“Slowly, the walls – my boundaries – were dropping. A little more, a little more. Further still. A shirt ripped off. Pants are unzipped. His sweat seeping through my pyjama top.”
I woke up late one morning to the sound of his voice in the kitchen. He was discussing my vagina with my housemate. What it looked like, what it smelled like, what it felt like when he put his hand down my trackies. I heard him say I was “beautiful” but only “from the waist down.”
After that, I told him he wasn’t allowed in my bedroom anymore. He spat on me, a glob of saliva dripping down my skin. And yet again, he came. We discussed money – he offered up the $800 sitting in his suitcase if I’d do it without a condom. It sounded like a joke so I laughed, but it wasn’t.
“Do you know how weird it is that you won’t put out? You’re a frigid bitch.”
“You’re a dick tease.”
I didn’t know what else to do besides wait for his visits every night. I was too embarrassed to tell my girlfriends, aware I was being used and not wanting to admit I saw sex as something meaningful, something I reserved for loving relationships only. I avoided my neighbours when I usually ate dinner with them a few times a week. I was worn down, I was sad. I didn’t want to be called peculiar.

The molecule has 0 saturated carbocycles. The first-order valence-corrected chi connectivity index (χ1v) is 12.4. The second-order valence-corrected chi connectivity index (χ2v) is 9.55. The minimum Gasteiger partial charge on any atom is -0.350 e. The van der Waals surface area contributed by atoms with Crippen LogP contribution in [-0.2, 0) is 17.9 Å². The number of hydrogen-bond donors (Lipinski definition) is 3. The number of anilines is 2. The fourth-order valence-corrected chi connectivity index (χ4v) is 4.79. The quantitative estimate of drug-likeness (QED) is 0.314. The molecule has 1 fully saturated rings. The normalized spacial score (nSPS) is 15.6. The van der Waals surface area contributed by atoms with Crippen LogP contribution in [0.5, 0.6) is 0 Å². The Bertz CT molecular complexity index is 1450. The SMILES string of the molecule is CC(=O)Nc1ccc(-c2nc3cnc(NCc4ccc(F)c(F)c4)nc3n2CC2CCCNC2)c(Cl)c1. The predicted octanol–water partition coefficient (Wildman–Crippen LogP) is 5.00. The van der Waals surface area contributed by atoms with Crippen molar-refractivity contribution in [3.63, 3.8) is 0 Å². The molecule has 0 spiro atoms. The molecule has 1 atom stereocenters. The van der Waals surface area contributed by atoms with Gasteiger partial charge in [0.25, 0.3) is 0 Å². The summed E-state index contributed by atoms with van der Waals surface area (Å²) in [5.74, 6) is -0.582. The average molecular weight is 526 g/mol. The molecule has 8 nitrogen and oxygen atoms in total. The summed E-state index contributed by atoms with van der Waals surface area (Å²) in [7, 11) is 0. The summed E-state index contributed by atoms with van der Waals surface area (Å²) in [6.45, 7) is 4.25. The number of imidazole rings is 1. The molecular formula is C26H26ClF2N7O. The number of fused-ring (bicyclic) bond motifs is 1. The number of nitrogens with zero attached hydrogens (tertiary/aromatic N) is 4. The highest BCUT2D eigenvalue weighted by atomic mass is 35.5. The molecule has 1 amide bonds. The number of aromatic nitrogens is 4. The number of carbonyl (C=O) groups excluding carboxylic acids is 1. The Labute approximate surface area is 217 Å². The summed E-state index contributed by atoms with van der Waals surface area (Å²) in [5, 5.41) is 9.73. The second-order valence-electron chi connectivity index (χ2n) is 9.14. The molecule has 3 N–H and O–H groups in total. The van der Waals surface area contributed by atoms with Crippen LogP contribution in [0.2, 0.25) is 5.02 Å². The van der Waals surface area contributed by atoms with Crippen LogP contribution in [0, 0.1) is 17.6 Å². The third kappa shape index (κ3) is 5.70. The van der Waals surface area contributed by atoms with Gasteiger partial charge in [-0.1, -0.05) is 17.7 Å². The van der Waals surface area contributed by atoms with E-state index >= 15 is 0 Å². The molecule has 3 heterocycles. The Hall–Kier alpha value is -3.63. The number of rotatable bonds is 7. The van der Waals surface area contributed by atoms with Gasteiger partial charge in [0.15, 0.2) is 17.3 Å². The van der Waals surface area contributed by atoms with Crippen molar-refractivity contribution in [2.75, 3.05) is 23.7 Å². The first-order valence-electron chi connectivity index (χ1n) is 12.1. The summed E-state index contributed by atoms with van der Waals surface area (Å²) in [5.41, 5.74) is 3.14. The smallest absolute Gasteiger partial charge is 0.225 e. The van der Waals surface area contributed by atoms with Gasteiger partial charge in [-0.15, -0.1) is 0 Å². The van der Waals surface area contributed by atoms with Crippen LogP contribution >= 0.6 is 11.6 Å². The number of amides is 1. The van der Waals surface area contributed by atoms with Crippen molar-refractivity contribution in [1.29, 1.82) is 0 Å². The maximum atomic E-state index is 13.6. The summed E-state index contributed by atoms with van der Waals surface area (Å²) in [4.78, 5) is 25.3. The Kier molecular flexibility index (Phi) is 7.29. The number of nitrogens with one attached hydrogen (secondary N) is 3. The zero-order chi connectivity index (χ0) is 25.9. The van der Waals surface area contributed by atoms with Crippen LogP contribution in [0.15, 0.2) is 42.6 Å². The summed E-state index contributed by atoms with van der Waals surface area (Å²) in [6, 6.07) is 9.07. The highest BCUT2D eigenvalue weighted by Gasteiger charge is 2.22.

His last night in Aus, I did everything humanly possible to delay the inevitable. I cut laps of Bronte park in the pitch black, trying to run myself into exhaustion. Hoping I’d fall into a deep, impenetrable sleep. When I finally got home, he was waiting for me half-naked on the couch, a condom lying next to him. And I didn’t have any excuses left.
I felt his breath on my neck first, then his hands. Slowly gripping tighter as he moved in and out of my body. I focused on the ceiling, I focused on the creamy fabric of the couch. Willing myself to be anywhere, everywhere but in that moment. Wondering if this was where it ended for me. I’d heard some people got off from erotic asphyxiation, but this felt like a threat. Like a final power play. A physical reminder that I had a choice, I had a voice – but I was too weak to stand up for myself.